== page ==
Professor of Transplantation and Honorary Consultant Surgeon
Professor Watson is part of the Cambridge abdominal organ transplant unit performing liver, kidney, pancreas and intestinal transplants. His main interest lies in optimising the use of organs for transplantation. This has included work to quantify the risks of donor transmitted disease, particularly brain tumours, as well as work aimed to improve the function of organs post transplantation in particular those donated after circulatory death (DCD). This has included pioneering in situ normothermic regional perfusion of DCD donors in the UK and ex situ hypothermic perfusion of kidneys and normothermic perfusion of livers prior to transplantation. His previous work included some of the early studies of the immunosuppressants sirolimus and alemtuzumab
Watson CJE , Kosmoliaptsis V, Randle LV, Gimson AE, Brais R , Klinck JR, Hamed M, Tsyben A, Butler AJ (2017) Normothermic perfusion in the assessment and preservation of declined livers prior to transplantation: hyperoxia and vasoplegia – important lessons from the first 12 cases. Transplantation.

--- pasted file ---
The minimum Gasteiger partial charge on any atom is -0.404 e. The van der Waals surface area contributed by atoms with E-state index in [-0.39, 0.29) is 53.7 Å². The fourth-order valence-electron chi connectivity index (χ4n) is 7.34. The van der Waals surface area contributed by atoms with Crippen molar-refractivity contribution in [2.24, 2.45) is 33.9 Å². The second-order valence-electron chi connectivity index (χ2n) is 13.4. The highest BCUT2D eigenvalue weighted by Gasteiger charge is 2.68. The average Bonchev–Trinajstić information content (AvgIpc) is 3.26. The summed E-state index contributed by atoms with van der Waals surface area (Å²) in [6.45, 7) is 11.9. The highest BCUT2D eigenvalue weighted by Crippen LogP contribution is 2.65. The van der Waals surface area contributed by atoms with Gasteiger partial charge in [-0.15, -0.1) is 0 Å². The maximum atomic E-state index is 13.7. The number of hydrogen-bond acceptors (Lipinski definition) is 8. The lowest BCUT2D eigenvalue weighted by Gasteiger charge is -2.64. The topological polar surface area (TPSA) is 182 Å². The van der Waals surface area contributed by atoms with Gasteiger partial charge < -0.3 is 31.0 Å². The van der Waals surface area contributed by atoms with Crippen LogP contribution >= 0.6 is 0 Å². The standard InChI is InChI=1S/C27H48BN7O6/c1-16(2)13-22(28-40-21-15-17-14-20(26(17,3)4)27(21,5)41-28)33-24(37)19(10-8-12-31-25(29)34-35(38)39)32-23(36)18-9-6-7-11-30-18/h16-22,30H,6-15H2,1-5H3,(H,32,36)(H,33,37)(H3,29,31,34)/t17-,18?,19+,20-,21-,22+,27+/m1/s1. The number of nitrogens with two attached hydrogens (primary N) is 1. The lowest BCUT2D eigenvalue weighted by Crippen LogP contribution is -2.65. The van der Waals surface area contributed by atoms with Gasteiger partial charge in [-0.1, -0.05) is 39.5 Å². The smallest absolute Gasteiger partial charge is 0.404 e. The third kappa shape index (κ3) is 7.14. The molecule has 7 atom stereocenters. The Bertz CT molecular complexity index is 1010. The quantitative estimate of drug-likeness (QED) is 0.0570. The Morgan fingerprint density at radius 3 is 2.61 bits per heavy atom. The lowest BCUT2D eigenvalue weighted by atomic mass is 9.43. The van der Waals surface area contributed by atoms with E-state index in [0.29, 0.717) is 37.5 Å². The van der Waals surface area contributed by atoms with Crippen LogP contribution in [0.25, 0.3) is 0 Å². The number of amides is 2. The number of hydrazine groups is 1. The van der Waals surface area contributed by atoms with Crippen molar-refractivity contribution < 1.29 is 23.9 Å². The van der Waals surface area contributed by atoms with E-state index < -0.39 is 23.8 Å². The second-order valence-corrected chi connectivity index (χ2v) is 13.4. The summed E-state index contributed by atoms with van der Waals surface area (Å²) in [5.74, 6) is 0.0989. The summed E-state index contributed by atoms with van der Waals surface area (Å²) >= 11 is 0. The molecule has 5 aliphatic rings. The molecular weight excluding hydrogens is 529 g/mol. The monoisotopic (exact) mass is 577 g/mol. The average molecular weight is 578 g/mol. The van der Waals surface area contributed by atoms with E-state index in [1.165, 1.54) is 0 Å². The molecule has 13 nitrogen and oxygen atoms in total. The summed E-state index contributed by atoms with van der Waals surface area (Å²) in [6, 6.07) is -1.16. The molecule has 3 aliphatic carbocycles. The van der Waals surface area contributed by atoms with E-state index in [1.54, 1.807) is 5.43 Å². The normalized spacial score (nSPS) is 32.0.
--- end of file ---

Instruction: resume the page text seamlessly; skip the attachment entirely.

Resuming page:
Butler AJ, Randle LV, Watson CJ (2014) Normothermic regional perfusion for donation after circulatory death without prior heparinization. Transplantation, 97 ; 1272-1278.
Watson CJE, Wells AC, Roberts RJ, Akoh JA, Friend PJ, Akyol M, Calder FR, Allen JE, Jones MN, Collett D, Bradley JA (2010) Cold machine perfusion versus static cold storage of kidneys donated after cardiac death: a UK multicenter randomized controlled trial. Am J Transplant, 10; 1991-1999.
Watson CJ, Roberts R, Wright KA, Greenberg DC, Rous BA, Brown CH, Counter C, Collett D, Bradley JA (2010) How safe is it to transplant organs from deceased donors with primary intracranial malignancy? An analysis of UK Registry data. Am J Transplant, 10; 1437-1444.
Ellis H, Calne RY and Watson CJE (2016) Lecture notes in general surgery. 13th Edition, Wiley, Oxford.
Areas of expertise
Liver, kidney, pancreas transplantation; organ preservation; donation after circulatory death; donor transmitted disease